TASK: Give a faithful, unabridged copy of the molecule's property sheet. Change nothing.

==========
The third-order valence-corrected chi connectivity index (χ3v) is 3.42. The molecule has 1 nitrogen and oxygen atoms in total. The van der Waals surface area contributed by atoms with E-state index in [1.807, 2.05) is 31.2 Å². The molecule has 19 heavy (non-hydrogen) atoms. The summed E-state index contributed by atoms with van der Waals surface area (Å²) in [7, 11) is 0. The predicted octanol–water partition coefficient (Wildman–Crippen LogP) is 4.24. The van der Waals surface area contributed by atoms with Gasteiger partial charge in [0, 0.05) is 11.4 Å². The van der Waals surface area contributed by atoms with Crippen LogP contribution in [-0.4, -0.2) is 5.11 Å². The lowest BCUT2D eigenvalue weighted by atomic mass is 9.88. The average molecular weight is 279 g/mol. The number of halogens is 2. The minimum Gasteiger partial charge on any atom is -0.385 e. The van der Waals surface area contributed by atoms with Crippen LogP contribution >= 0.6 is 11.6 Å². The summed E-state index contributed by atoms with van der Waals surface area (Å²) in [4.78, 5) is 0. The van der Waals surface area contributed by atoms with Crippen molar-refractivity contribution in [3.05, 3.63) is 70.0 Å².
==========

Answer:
The third-order valence-corrected chi connectivity index (χ3v) is 3.42. The molecule has 1 nitrogen and oxygen atoms in total. The van der Waals surface area contributed by atoms with E-state index in [1.807, 2.05) is 31.2 Å². The molecule has 19 heavy (non-hydrogen) atoms. The summed E-state index contributed by atoms with van der Waals surface area (Å²) in [7, 11) is 0. The predicted octanol–water partition coefficient (Wildman–Crippen LogP) is 4.24. The van der Waals surface area contributed by atoms with Gasteiger partial charge in [0, 0.05) is 11.4 Å². The van der Waals surface area contributed by atoms with Crippen LogP contribution in [-0.4, -0.2) is 5.11 Å². The lowest BCUT2D eigenvalue weighted by atomic mass is 9.88. The average molecular weight is 279 g/mol. The number of halogens is 2. The minimum Gasteiger partial charge on any atom is -0.385 e. The van der Waals surface area contributed by atoms with Crippen LogP contribution >= 0.6 is 11.6 Å². The summed E-state index contributed by atoms with van der Waals surface area (Å²) in [4.78, 5) is 0. The van der Waals surface area contributed by atoms with Crippen molar-refractivity contribution in [3.05, 3.63) is 70.0 Å².